solar brewery

MillerCoors, SolarCity install largest solar project at any U.S. brewery

As high clouds slipped in front of the sun, executives from MillerCoors flipped the switch Thursday on the largest solar panel array of any brewery in the country.

When the sun is out — a pretty sure bet in Southern California — the 10-acre, 10,000-unit, fixed solar panels installed in three locations on the grounds of the Irwindale plant will generate enough energy to produce 7 million cases of beer per year.

The black solar panels, which are very similar to those affixed to rooftops and parking lots, will provide between 7 percent and 40 percent of the plant’s electrical energy, said Kim Marotta, MillerCoors director of sustainability.

Marotta, who flew out for the ceremony from Milwaukee, said the Irwindale site was chosen from among eight brewery plants because of its location. It’s the only MillerCoors facility in sunny Southern California.

 

OpenIDEO solar challenge

Give us your ideas to switch to renewables fast — because Congress sure won’t

OpenIDEO solar challenge

Yesteryear, I wrote a little piece about a cool challenge. OpenIDEO, the online collaboration platform, posed a question to its audience of big thinkers: How might communities lead the rapid transition to renewable energy? During the five-week research phase, people posted insights about things like printable solar cells, successful green electricity cooperatives, and refugee camps as renewable energy laboratories.

Now, the collaboration has entered phase two: ideas. Participants have already cooked up peer-to-peer markets for distributed electricity, a collection program for used cooking oil, and a training on how to turn waste materials into biodiesel. The ideas part of the challenge ends Sunday, after which the internet community crowdsources feedback, refines a short list of proposals, and eventually settles on just a few “top ideas,” which will be connected to a wealth of knowledge — and potentially a wealth of wealth, if funders dig the concepts.

 

solar plane

Solar Impulse plane to circle globe on just solar and storage

solar planeAn ambitious project to “do the impossible” – and fly a plane around the world without a single drop of fuel will begin in late February.

The flight route for the Solar Impulse 2 was unveiled today in Abu Dhabi, where the circumnavigation will begin in just over a month, and all going well, finish at the same place in June or July.

To do that it will stop in 12 countries (see below) having flown via Oman, India, Myanmar and China, and then undertaking long flights across the Pacific to Hawaii and the west coast of the US, and then on to New York, and then across the Atlantic to Europe and north Africa and back to Abu Dhabi.

 

solar umbrella

Nashvillian’s solar device helps vendors in Africa

solar umbrella
Nashville resident Mawuli Tse has brought solar power to more than 600 homes in urban parts of Ghana and nearby countries through his company, Solar Light, and a new prototype.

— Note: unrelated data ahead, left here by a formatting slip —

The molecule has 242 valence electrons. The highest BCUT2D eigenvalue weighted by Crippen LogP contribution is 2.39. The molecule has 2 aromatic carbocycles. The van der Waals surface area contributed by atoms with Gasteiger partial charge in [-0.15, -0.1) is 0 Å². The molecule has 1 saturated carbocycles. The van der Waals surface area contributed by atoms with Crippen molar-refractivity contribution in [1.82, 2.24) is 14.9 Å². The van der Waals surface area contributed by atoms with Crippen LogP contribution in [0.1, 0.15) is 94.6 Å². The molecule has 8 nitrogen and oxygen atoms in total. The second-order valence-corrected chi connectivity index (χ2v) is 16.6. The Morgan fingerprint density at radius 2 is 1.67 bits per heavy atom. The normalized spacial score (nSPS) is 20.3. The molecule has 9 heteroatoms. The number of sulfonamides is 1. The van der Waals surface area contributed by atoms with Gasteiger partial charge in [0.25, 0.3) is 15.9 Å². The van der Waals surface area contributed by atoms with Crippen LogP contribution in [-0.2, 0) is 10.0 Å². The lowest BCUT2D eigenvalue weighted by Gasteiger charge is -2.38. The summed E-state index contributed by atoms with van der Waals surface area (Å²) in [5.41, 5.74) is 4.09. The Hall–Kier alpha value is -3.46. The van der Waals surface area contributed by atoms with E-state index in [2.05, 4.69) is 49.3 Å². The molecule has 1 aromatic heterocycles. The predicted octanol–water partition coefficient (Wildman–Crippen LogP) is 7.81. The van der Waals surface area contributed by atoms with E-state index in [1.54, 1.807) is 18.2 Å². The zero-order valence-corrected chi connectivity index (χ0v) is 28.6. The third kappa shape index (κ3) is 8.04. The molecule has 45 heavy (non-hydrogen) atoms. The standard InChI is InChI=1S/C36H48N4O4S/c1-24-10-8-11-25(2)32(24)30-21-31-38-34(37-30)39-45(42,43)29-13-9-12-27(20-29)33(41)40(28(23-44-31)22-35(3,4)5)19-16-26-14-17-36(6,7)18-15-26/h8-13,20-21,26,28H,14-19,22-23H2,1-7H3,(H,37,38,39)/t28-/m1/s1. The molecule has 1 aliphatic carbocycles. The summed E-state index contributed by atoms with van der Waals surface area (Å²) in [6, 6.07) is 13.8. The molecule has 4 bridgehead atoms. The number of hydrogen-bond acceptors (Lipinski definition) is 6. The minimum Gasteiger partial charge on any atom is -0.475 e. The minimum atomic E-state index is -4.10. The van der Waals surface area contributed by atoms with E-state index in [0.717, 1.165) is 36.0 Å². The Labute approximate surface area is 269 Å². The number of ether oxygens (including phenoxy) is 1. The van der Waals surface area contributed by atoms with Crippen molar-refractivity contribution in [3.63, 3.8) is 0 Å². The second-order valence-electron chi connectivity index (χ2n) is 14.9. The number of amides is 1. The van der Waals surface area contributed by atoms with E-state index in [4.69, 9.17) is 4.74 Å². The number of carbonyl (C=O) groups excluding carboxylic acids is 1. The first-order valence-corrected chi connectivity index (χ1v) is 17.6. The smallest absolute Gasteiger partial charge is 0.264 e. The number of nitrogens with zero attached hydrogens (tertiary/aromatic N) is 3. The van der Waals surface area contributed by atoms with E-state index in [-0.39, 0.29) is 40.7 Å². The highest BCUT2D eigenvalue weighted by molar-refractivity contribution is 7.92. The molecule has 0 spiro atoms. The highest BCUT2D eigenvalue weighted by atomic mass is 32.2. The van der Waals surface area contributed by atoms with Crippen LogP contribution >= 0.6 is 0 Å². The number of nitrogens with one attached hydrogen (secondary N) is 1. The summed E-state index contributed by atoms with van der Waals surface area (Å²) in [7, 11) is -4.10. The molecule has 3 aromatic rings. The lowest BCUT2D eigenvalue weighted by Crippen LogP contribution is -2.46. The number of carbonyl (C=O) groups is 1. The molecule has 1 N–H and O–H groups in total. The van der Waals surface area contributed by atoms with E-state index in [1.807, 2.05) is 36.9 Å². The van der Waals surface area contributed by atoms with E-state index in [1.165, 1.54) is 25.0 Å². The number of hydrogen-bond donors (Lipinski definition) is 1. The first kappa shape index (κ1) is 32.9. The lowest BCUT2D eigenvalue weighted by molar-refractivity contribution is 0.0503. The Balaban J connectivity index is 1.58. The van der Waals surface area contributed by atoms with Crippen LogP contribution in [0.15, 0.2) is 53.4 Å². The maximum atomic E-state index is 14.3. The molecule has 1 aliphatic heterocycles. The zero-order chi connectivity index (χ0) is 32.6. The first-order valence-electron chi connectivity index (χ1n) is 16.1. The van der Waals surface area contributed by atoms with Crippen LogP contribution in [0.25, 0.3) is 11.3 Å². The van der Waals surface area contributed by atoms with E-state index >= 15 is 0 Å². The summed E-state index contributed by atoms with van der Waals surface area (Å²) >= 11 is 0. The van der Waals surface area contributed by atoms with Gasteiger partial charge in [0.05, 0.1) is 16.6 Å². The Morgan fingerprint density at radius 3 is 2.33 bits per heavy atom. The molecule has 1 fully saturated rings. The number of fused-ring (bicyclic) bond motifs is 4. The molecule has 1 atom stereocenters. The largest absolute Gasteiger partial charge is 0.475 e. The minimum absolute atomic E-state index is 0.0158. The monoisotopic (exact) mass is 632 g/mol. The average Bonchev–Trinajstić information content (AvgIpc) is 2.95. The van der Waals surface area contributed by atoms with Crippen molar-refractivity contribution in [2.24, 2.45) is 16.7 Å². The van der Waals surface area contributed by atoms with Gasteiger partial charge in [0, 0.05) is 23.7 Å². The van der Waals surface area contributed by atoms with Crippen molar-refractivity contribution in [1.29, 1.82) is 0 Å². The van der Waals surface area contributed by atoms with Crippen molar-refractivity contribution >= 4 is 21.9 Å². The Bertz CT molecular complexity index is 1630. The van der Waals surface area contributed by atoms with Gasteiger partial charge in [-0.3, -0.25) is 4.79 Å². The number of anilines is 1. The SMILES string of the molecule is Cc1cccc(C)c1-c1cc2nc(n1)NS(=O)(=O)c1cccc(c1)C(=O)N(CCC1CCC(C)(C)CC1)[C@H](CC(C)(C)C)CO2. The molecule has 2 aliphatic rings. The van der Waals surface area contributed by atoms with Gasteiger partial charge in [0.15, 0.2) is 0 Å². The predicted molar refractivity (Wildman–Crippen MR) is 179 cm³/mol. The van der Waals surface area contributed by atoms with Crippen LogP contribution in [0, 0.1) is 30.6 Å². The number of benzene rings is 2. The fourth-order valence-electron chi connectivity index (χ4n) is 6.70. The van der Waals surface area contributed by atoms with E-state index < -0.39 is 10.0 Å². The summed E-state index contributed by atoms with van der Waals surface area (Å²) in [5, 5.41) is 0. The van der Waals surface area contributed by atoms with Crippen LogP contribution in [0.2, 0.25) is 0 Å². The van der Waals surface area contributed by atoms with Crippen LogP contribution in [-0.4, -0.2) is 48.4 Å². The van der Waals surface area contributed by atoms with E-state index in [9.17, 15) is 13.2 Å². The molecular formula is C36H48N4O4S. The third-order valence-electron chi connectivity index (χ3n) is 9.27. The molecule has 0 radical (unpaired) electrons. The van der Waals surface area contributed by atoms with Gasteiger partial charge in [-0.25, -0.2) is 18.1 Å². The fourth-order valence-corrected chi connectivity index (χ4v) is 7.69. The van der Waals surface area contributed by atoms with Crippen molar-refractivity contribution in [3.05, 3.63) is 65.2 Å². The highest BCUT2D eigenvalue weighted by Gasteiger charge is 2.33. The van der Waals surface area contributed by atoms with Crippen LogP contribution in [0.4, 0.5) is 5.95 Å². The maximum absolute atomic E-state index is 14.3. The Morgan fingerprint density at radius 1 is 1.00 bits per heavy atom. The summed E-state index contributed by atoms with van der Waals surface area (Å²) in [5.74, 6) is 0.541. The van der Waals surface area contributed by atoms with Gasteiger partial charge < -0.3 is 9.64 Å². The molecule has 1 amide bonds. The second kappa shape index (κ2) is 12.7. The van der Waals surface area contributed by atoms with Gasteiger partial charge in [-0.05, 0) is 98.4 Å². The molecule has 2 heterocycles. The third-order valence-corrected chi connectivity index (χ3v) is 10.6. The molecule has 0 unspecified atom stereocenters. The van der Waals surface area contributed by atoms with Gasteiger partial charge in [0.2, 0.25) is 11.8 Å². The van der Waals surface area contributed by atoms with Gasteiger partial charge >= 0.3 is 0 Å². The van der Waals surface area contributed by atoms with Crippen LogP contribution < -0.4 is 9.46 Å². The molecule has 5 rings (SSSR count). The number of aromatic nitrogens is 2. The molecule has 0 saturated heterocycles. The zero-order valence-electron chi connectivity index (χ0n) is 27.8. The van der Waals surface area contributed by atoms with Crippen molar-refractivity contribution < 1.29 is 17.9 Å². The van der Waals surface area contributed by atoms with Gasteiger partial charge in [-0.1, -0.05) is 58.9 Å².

Nashville resident Mawuli Tse has brought solar power to more than 600 homes in urban parts of Ghana and nearby countries through his company, Solar Light.

Now, he is using energy from the sun to help those in more rural communities — this time through street vendor umbrellas and a mobile phone charging kit.

With the help of a $100,000 grant from the United States African Development Foundation and General Electric, Tse is creating a portable charger powered by solar panels that fit on top of large umbrellas that often accompany street vendors’ stands.

The charger can provide vendors with an extra source of income as customers pay to charge their phones. The solar product, called “Sunana,” will also mean additional power options for the vendors, whose homes typically lack access to an electrical grid.

 

Wildpoldsried solar

German Village Produces 500% More Energy Than it Consumes

Wildpoldsried solar
Wildpoldsried has reached an important milestone, now currently producing 500% more energy than it needs, and it is all generated through renewable energy systems.

Germany embraced the idea of using renewable energy sources in effort to reduce carbon emissions a long time ago, and in recent years, it has become the world’s largest renewable energy market, with a large portion of the energy the country consumes coming from sources like wind, solar, biomass, and hydro power. Lately, a small village in the south of Germany has been making headlines with its commitment to renewable energy, as it has managed to transform its energy infrastructure and produce all of its electricity through renewable sources. It’s called Wildpoldsried, situated in the German state of Bavaria, and it became famous in the global energy community in 1997, when it first started to produce electricity from alternative sources.

Now, almost two decades after the first renewable energy projects were launched by mayor mayor Arno Zengerle, Wildpoldsried has reached an important milestone, with Navigant Research reporting that the town currently produces 500% more energy than it needs, and it is all generated through renewable energy systems. Wildpoldsried, with a population of 2,600, now has a huge surplus of energy, which it sends back to the grid, for a profit.

This major success is undoubtedly result of the town’s considerable investments in renewable energy systems over the past 17 years. At the moment, Wildpoldsried has a wide variety of renewable energy facilities, including 11 wind turbines that have a capacity of about 12 MW, solar photovoltaics with a 4,900 kWp capacity, that are mostly mounted on private homes, along with five biogas plants, three hydro power plants, and a solar thermal system. What’s even more admirable, many projects were financed by the town’s residents themselves, with a small help from the Bavarian Government.

The investments in these facilities have helped the town meet the goal of producing 100% of its electricity from renewable sources much sooner than planned, as the deadline was set for 2020, but three years ago, it was already producing over 300% more energy than needed. The excess electricity that was produced in 2011, brought the town a profit of $5.7 million, as it was sold back to the power grid.